NSF Director France A. Córdova to Deliver 2019 Investiture Address

April 9, 2019

Córdova will also receive Thayer's highest honor—the Robert Fletcher Award

France A. Córdova, prominent astrophysicist and the current director of the National Science Foundation, will deliver the keynote address at the school’s Investiture ceremony and has been named this year's recipient of Thayer School of Engineering’s highest honor—the Robert Fletcher Award.


France Córdova

Named for the founding director and the first professor of engineering at Thayer, the Robert Fletcher Award is given annually in recognition of distinguished scientific achievement and service in the highest tradition of the school. 

In addition to the Fletcher Award, Córdova will also receive an honorary degree from Dartmouth at its 2019 Commencement, held the day after Thayer’s Investiture on June 9.

Córdova is an astrophysicist and the 14th director of the National Science Foundation, the government agency charged with advancing all fields of scientific discovery, technological innovation, and science, technology, engineering and mathematics (STEM) education.

Córdova’s scientific contributions have been in the areas of observational and experimental astrophysics, multi-spectral research on X-ray and gamma ray sources, and space-borne instrumentation. She is a fellow of the American Association for the Advancement of Science and the Association for Women in Science.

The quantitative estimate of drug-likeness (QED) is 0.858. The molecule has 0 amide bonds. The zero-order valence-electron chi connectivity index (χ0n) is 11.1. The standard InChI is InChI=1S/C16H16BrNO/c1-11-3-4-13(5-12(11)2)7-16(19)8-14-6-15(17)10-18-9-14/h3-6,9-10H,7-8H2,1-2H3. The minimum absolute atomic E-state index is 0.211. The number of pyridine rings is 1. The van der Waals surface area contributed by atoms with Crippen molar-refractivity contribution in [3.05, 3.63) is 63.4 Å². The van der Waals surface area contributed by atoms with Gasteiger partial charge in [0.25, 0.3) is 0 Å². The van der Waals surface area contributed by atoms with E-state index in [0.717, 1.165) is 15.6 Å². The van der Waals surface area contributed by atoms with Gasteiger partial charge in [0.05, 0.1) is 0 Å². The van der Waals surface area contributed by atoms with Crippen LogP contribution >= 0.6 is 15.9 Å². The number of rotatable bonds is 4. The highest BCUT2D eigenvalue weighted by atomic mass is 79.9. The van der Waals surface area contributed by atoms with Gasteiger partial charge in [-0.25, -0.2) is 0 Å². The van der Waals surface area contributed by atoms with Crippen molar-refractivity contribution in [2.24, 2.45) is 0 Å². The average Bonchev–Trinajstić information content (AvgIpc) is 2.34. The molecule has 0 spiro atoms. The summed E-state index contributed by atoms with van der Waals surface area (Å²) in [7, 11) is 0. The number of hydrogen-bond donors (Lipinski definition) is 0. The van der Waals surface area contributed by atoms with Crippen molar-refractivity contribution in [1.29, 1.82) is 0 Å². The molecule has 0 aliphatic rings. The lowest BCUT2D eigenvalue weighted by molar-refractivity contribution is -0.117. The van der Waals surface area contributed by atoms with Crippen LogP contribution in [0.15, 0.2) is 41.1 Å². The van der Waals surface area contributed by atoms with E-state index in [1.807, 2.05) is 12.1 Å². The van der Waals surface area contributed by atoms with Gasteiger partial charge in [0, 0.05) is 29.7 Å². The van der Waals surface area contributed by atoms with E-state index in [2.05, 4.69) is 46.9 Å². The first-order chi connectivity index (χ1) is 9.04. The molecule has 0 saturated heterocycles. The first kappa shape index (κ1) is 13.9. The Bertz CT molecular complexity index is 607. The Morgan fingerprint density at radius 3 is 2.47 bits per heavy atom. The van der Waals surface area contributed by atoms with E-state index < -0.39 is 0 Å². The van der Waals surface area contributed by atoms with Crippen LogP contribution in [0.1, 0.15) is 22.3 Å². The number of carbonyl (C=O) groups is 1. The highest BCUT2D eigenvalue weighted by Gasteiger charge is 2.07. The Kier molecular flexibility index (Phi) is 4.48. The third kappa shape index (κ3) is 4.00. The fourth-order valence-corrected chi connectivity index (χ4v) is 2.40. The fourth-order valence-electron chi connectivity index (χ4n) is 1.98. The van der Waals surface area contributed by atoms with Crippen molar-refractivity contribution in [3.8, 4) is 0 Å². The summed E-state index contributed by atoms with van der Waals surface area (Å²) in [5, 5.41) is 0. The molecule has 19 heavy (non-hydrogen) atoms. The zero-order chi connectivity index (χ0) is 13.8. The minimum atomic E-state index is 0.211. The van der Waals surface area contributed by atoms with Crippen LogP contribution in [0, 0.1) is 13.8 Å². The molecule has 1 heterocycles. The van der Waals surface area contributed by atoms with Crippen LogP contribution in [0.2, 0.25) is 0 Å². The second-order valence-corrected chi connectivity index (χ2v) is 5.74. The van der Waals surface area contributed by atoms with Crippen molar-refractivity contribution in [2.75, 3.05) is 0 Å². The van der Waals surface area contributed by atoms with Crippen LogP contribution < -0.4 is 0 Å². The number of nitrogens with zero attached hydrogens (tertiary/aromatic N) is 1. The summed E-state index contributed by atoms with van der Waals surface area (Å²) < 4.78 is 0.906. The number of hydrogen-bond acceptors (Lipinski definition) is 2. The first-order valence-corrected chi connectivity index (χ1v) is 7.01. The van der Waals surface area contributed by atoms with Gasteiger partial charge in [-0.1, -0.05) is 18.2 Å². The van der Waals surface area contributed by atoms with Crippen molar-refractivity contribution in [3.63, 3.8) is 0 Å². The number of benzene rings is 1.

Córdova is president emerita of Purdue University and chancellor emerita of the University of California, Riverside, where she was a distinguished professor of physics and astronomy. She was the vice chancellor for research and a professor of physics at the University of California, Santa Barbara. Previously, Córdova served as NASA’s chief scientist.

Prior to joining NASA, she was on the faculty of Pennsylvania State University, where she headed the department of astronomy and astrophysics. Córdova was also deputy group leader in the Earth and space sciences division at Los Alamos National Laboratory. She received her bachelor of arts degree from Stanford University and her doctorate in physics from the California Institute of Technology.

Córdova is married to Christian J. Foster, a science educator, and they have two adult children.